I am on a train from Duesseldorf to Bremen, the last leg of the train ride back from Eindhoven. I gave a talk titled “Why Use A BCI If You’re Healthy?” at Philips Research there that went quite well, and met with a lot of their engineers and execs. I am happy to be working with them on my existing BRAIN grant and (hopefully) my new proposal, “BCI Education for Stroke Treatment.” They should fund it for the acronym alone. I am writing the best proposal. How can you deny the BEST proposal?
On the last train, from Venlo to Duesseldorf, security came through to check passports. For reasons I am still trying furiously to figure out, they asked the Dutch guy sitting right across from me if they could check his bag. I am also trying really hard to figure out his response: utter capitulation. He reached into his bag, opened a can of tobacco, reached inside, and pulled out two bags containing something not legal on the German side. “Das ist alles?” asked the cop. “Das ist definitiv alles.” Cops anywhere know better. The cops searched him, then his bags (which were indeed not devoid of contraband) and, in the midst of their purgatory frenzy, started searching one of my bags. I looked at the cop quizzically. He asked if that was my bag, I said yes, and he apologized and carted off the smuggler. This marks only the second time in several months that some guy got busted by the German passport cops from the Dutch border within five feet of me. I am bad luck – or good luck, depending on your perspective and quota. The German cops should hire me, or at least give me a free ride. Just wait until Bloodhound Brendan chooses a seat, then bust his neighbors. Then leave.
Fun though that job might be, I seem to have underestimated my standing within the BCI cognoscenti. No, not overestimated; nothing worth reporting there. I arrived in Utrecht on Wednesday night, an intensely vibrant yet peaceful city dominated by a luminescent green river. I wanted to go to wherever the Treaty of Utrecht was signed, and also go to Arnhem to see the Bridge Too Far. Locals had no idea about the former, and said that the scenes with that bridge were not actually filmed in Arnhem. Attenborough, you ignorant slut.
I was an invited speaker, meaning expectations were high. I also wanted to send a message that inviting me to speak is a good idea. And I was grateful for the invitation, since I planned on coming anyway at my own expense. If someone pays for my trip to their conference to their city, and puts me up in a hotel for 4 nights, and gives me free admission to a conference, I ain’t going to let him down. Plus this was not a talk introducing BCIs to relative novices; every eye on me was a spotlight from an insider. Adding to the pressure, I followed Gert Pfurtscheller (who needs no context), Michael Tangermann from Berlin, and the new doctor Femke Nijboer, who holds the record in the BCI cognoscenti for greatest disparity between accomplishment and ego. She is one of the biggest contributors in our generation, and in 10 years of seeing her around the conference circuit, she never once bragged nor asserted ego. She was characteristically undeservedly nervous before her talk, and described her overall plan, and I told her it was quite good and I was eager to see it. I knew this would be a tough act to follow. And so I wanted it all the more. Further, I wanted to give this talk for long, long time. Normally, I have to review BCIs, or present work from my lab, but now I could say what I wanted. It got more and more fun the more I thought about it. I worked on the talk for at least 12 hours. I had new graphics, sly flattering references to preceding speakers, narrative closure, woven structure, foreshadowing, tales from the trenches with patients, suspense, humor, controversy, even audience participation.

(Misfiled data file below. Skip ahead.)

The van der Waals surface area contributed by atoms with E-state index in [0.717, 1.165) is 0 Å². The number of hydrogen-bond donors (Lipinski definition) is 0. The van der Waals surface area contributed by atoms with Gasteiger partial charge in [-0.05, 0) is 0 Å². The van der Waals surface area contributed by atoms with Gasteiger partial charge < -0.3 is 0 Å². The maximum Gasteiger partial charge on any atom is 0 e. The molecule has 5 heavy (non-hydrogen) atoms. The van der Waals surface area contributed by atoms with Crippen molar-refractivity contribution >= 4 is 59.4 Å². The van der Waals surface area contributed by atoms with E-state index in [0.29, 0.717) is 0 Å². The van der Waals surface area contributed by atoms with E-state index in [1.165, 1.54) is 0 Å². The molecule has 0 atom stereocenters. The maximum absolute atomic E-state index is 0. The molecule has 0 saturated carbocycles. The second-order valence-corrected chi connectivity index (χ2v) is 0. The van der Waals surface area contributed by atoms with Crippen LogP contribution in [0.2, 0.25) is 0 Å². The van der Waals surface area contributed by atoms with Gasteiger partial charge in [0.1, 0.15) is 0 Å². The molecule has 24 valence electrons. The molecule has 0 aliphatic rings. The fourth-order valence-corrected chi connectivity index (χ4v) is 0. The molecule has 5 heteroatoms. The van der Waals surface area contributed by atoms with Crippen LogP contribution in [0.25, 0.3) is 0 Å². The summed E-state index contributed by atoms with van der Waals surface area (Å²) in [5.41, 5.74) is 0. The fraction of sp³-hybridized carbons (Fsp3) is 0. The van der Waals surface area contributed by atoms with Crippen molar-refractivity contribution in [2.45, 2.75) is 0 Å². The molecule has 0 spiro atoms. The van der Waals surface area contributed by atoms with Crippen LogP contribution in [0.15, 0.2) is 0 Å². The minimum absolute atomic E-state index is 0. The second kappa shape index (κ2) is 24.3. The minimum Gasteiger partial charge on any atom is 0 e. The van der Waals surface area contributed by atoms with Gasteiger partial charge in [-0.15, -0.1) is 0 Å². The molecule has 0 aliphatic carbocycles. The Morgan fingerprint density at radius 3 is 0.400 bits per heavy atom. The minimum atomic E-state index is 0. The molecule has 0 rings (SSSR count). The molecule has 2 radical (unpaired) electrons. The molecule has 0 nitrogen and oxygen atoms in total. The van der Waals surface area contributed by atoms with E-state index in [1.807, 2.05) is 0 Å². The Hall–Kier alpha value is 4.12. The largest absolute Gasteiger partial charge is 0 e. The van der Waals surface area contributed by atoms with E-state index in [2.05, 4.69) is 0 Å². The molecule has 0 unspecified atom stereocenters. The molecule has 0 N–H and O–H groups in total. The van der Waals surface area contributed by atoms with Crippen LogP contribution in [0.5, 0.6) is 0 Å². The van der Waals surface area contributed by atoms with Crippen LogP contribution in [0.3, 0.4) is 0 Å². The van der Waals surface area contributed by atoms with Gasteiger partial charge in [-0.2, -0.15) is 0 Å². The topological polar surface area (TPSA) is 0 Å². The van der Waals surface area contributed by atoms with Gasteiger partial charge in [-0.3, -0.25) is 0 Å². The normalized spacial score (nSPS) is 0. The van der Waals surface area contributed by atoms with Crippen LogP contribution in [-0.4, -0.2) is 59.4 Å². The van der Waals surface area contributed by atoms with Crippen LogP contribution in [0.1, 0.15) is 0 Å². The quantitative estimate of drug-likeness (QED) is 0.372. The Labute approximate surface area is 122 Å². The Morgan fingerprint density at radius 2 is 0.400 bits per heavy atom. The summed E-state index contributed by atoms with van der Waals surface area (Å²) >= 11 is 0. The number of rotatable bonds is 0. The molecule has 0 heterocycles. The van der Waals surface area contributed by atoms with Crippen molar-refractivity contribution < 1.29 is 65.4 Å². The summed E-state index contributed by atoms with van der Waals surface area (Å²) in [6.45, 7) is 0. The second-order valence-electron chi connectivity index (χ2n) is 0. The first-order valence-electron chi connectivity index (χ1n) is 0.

The talk itself was even more fun than most, 45 minutes of me finally unloading on where the field is heading and why. I at least knew I did not botch it, but it was otherwise hard to gauge. The next day, I had to ditch the conference to go to Enschede to meet with our grant partners at TMSi and see their cool new water based electrode. That night, I returned to Utrecht to see my BCI buddies. Where were you today, they asked? I told them. Others asked too. Then more. And more. I realized that my plan of sneaking out for a day failed miserably. Only a couple hours later, alone in a comfy hotel room, did I realize why my absence was so obvious to everyone. People were looking for me. They wanted to talk to me. Some people could have snuck out for a day, but not me. I will never forget it.
The next day, I failed to wake up especially early and ended up getting lunch with Eric Leuthardt and Justin Williams. We discussed finding some museum in Utrecht with relics from the Treaty. I said, we’re half an hour from Amsterdam, let’s go to the Van Gogh museum. And so we did. I got lost in whirling wheatfields with reaper and crows. We got a great Indonesian feast and returned to Utrecht. Eric and I got really deep into future BCI directions while being intermittently interrupted by a very fat, unkempt, pimply, overly polite American with a high pitched voice stressing over the results of his bad travel planning. The contrast and irony were funny, though vexing. As I told Eric, it’s the same move beggars pull all the time. “Sirs, I am very sorry to interrupt you, I just have a quick question, I hope you don’t mind, but ….” Well, now, you did interrupt us, your claim of brevity is blatantly self-defeating, and your concern for our minds evidently does not reach the threshold of action (or inhibition thereof). We did not say this, of course – we tried to convey it by body language, avoiding eye contact, and minimizing pauses that might invite imply that someone else would be welcome to talk. Wasn't enough. We should have simply feigned death, as suggested by Gary Larson in his comic from my "Man-possum" post.